Besides the person you’re going to spend the rest of your life with, your bond with the wedding photographer might be the second most important aspect of your wedding. Many brides and grooms say the entire day is a whirlwind and they often look forward to seeing all the great professional shots taken afterwards. However, it’s crucial to be aware of the way your shooter handles things at go-time so disappointment is avoided. Here’s a quick guide on how to prepare yourself and your photographer for your wedding.


a guide to communicating with your wedding photographer - women in purple with flower bouquet Photo via Flickr

Before the big day

Besides choosing the photographer who has the best shots that suit your style, you’ll want to find out you jive with as well. For instance, the head shooter at a big business might have perfect portraits, but his assistance with a fun sense of humor that puts you to ease might be better for a nerve racked wedding day. Don’t be afraid to speak up – now is your chance! Most veteran professionals have heard it all and are happy to field a few specific requests and answer questions. Write some things down in advance if you’re worried you’ll forget important details.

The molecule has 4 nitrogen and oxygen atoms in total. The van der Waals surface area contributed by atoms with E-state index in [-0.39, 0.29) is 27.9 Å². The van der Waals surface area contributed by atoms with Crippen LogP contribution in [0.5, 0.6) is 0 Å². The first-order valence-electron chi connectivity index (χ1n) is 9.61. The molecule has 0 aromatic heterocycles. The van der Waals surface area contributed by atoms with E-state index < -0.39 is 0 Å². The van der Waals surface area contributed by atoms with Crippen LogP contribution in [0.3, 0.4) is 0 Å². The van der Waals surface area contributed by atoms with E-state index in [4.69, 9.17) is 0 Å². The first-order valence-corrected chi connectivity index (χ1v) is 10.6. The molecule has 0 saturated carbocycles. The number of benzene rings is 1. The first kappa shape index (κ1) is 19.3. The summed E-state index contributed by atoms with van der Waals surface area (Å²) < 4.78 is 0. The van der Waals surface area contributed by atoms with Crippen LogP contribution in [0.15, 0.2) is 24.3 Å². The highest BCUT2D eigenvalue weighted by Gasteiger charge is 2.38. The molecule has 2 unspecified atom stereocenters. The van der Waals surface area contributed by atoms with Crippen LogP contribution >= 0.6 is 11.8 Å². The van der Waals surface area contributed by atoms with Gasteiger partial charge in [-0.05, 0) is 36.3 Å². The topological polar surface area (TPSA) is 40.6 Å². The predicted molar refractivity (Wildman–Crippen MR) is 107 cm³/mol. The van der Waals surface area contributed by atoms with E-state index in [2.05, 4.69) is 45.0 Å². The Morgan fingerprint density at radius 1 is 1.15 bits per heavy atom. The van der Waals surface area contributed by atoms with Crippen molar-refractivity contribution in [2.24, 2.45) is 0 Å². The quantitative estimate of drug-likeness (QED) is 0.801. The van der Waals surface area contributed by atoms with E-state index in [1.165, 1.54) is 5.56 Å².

• Great personality
  • Knows when to take a step back
  • On the same page, style-wise
  • Solo or duo (do you want more than one photographer?)
  • Available for pre-shoot jitters (engagement session, morning of)
  • Offers what you want (USB of all digitals, included photo album, etc.)

On the wedding day

It’s finally here! On your wedding day, the photographer might be very active in posing and ideas, or may just hang back and let the magic happen naturally. You will be pulled in a bunch of different directions, so be ready to go with the flow. If you’re nervous, want your bridesmaids in the morning shots, or feel like taking a break let your photographer know. These requests can go late into the night as well. If the idea of posing for another dipped dancing photo in the dark outside is not your cup of tea, you’re well allowed to say no. It will ensure photos are what you want and will keep everyone happy.

  • Let a friend or bridal party member know of your wishes
  • Give photographer run-down of the day
  • Have a ’signal’ if you want something specific captured
  • Trust the photographer’s choices
  • But speak up if unhappy or have a suggestion!

After the vows have been said

You made it, congrats! Give yourself some time to relax and unwind a little, even if a honeymoon is on hold. After a few weeks, if your photographer hasn’t’ already gotten in touch feel free to find your photos online and have a look through. It might then be time to order prints, or you can download the ones you like and create your own album. Ask your photographer if you have any questions at this point – some offer a follow-up consultation if you have major comments or concerns.

  • Take a good solid look at all the shots
  • Make folders for each ‘album; desired
  • Keep in touch for questions
  • Don’t put off creating the album
  • Offer a personal referral or review online if satisfied!

Photo via Cindy H Photography Flickr

Photo via Flickr

How was your experience with your wedding photographer? What are you looking for in a photographer on your wedding day?